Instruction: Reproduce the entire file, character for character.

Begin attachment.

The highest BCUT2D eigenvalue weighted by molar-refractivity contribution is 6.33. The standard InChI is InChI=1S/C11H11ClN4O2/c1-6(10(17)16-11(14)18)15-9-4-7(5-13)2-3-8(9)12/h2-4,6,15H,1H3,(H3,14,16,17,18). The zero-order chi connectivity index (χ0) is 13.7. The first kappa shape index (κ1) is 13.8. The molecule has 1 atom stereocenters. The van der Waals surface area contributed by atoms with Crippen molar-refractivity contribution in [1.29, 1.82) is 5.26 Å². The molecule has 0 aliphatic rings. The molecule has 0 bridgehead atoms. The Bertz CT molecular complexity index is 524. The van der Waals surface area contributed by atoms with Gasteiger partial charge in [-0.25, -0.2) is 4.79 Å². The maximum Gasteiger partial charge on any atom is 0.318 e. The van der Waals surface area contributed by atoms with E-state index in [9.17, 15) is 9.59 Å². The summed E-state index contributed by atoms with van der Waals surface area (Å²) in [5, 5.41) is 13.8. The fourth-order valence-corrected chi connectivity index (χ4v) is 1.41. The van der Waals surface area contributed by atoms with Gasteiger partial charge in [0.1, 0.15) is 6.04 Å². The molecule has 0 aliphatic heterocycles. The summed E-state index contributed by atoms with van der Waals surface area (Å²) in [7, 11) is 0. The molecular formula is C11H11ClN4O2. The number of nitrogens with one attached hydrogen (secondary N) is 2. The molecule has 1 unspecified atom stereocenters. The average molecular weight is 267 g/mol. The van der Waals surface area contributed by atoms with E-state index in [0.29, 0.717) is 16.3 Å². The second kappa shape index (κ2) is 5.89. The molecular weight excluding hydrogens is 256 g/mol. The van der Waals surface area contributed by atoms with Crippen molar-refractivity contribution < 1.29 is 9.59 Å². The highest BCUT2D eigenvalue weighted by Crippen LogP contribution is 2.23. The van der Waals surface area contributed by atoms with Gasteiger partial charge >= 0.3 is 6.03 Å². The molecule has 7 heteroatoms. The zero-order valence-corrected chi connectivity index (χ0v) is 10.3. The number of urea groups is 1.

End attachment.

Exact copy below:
The highest BCUT2D eigenvalue weighted by molar-refractivity contribution is 6.33. The standard InChI is InChI=1S/C11H11ClN4O2/c1-6(10(17)16-11(14)18)15-9-4-7(5-13)2-3-8(9)12/h2-4,6,15H,1H3,(H3,14,16,17,18). The zero-order chi connectivity index (χ0) is 13.7. The first kappa shape index (κ1) is 13.8. The molecule has 1 atom stereocenters. The van der Waals surface area contributed by atoms with Crippen molar-refractivity contribution in [1.29, 1.82) is 5.26 Å². The molecule has 0 aliphatic rings. The molecule has 0 bridgehead atoms. The Bertz CT molecular complexity index is 524. The van der Waals surface area contributed by atoms with Gasteiger partial charge in [-0.25, -0.2) is 4.79 Å². The maximum Gasteiger partial charge on any atom is 0.318 e. The van der Waals surface area contributed by atoms with E-state index in [9.17, 15) is 9.59 Å². The summed E-state index contributed by atoms with van der Waals surface area (Å²) in [5, 5.41) is 13.8. The fourth-order valence-corrected chi connectivity index (χ4v) is 1.41. The van der Waals surface area contributed by atoms with Gasteiger partial charge in [0.1, 0.15) is 6.04 Å². The molecule has 0 aliphatic heterocycles. The summed E-state index contributed by atoms with van der Waals surface area (Å²) in [7, 11) is 0. The molecular formula is C11H11ClN4O2. The number of nitrogens with one attached hydrogen (secondary N) is 2. The molecule has 1 unspecified atom stereocenters. The average molecular weight is 267 g/mol. The van der Waals surface area contributed by atoms with E-state index in [0.29, 0.717) is 16.3 Å². The second kappa shape index (κ2) is 5.89. The molecular weight excluding hydrogens is 256 g/mol. The van der Waals surface area contributed by atoms with Crippen molar-refractivity contribution < 1.29 is 9.59 Å². The highest BCUT2D eigenvalue weighted by Crippen LogP contribution is 2.23. The van der Waals surface area contributed by atoms with Gasteiger partial charge >= 0.3 is 6.03 Å². The molecule has 7 heteroatoms. The zero-order valence-corrected chi connectivity index (χ0v) is 10.3. The number of urea groups is 1.